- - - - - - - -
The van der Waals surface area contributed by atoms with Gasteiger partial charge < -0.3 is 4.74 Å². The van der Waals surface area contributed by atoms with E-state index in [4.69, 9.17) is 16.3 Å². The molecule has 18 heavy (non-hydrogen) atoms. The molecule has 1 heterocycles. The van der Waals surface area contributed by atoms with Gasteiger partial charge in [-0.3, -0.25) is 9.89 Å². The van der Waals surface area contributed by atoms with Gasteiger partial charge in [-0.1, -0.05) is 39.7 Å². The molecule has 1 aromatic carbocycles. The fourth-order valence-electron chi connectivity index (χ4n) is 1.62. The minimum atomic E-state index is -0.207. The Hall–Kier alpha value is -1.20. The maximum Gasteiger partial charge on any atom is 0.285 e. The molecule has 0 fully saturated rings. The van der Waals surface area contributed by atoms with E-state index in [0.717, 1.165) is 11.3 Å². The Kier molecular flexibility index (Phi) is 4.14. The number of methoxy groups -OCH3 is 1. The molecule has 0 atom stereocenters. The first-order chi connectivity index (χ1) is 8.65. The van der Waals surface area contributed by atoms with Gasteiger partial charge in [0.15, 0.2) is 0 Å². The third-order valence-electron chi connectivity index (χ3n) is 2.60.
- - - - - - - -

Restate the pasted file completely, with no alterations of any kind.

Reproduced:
The van der Waals surface area contributed by atoms with Gasteiger partial charge < -0.3 is 4.74 Å². The van der Waals surface area contributed by atoms with E-state index in [4.69, 9.17) is 16.3 Å². The molecule has 18 heavy (non-hydrogen) atoms. The molecule has 1 heterocycles. The van der Waals surface area contributed by atoms with Gasteiger partial charge in [-0.3, -0.25) is 9.89 Å². The van der Waals surface area contributed by atoms with Gasteiger partial charge in [-0.1, -0.05) is 39.7 Å². The molecule has 1 aromatic carbocycles. The fourth-order valence-electron chi connectivity index (χ4n) is 1.62. The minimum atomic E-state index is -0.207. The Hall–Kier alpha value is -1.20. The maximum Gasteiger partial charge on any atom is 0.285 e. The molecule has 0 fully saturated rings. The van der Waals surface area contributed by atoms with E-state index in [0.717, 1.165) is 11.3 Å². The Kier molecular flexibility index (Phi) is 4.14. The number of methoxy groups -OCH3 is 1. The molecule has 0 atom stereocenters. The first-order chi connectivity index (χ1) is 8.65. The van der Waals surface area contributed by atoms with Gasteiger partial charge in [0.15, 0.2) is 0 Å². The third-order valence-electron chi connectivity index (χ3n) is 2.60.